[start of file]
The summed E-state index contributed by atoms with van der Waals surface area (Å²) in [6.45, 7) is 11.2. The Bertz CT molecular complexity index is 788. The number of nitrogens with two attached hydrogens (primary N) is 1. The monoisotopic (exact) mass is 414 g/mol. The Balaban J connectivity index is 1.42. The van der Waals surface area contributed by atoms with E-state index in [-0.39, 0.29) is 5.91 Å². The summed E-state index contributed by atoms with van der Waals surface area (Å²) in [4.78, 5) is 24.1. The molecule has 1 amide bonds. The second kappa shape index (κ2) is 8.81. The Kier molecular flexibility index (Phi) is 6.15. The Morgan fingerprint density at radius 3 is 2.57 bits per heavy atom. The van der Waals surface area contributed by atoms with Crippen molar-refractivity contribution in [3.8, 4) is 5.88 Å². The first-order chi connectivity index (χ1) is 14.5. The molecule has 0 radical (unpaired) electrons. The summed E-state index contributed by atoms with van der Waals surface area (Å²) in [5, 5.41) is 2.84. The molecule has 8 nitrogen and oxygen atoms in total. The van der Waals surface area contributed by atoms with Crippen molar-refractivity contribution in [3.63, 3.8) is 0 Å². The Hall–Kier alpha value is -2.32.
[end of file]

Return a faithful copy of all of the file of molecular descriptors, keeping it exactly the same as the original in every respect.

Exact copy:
The summed E-state index contributed by atoms with van der Waals surface area (Å²) in [6.45, 7) is 11.2. The Bertz CT molecular complexity index is 788. The number of nitrogens with two attached hydrogens (primary N) is 1. The monoisotopic (exact) mass is 414 g/mol. The Balaban J connectivity index is 1.42. The van der Waals surface area contributed by atoms with E-state index in [-0.39, 0.29) is 5.91 Å². The summed E-state index contributed by atoms with van der Waals surface area (Å²) in [4.78, 5) is 24.1. The molecule has 1 amide bonds. The second kappa shape index (κ2) is 8.81. The Kier molecular flexibility index (Phi) is 6.15. The Morgan fingerprint density at radius 3 is 2.57 bits per heavy atom. The van der Waals surface area contributed by atoms with Crippen molar-refractivity contribution in [3.8, 4) is 5.88 Å². The first-order chi connectivity index (χ1) is 14.5. The molecule has 0 radical (unpaired) electrons. The summed E-state index contributed by atoms with van der Waals surface area (Å²) in [5, 5.41) is 2.84. The molecule has 8 nitrogen and oxygen atoms in total. The van der Waals surface area contributed by atoms with Crippen molar-refractivity contribution in [3.63, 3.8) is 0 Å². The Hall–Kier alpha value is -2.32.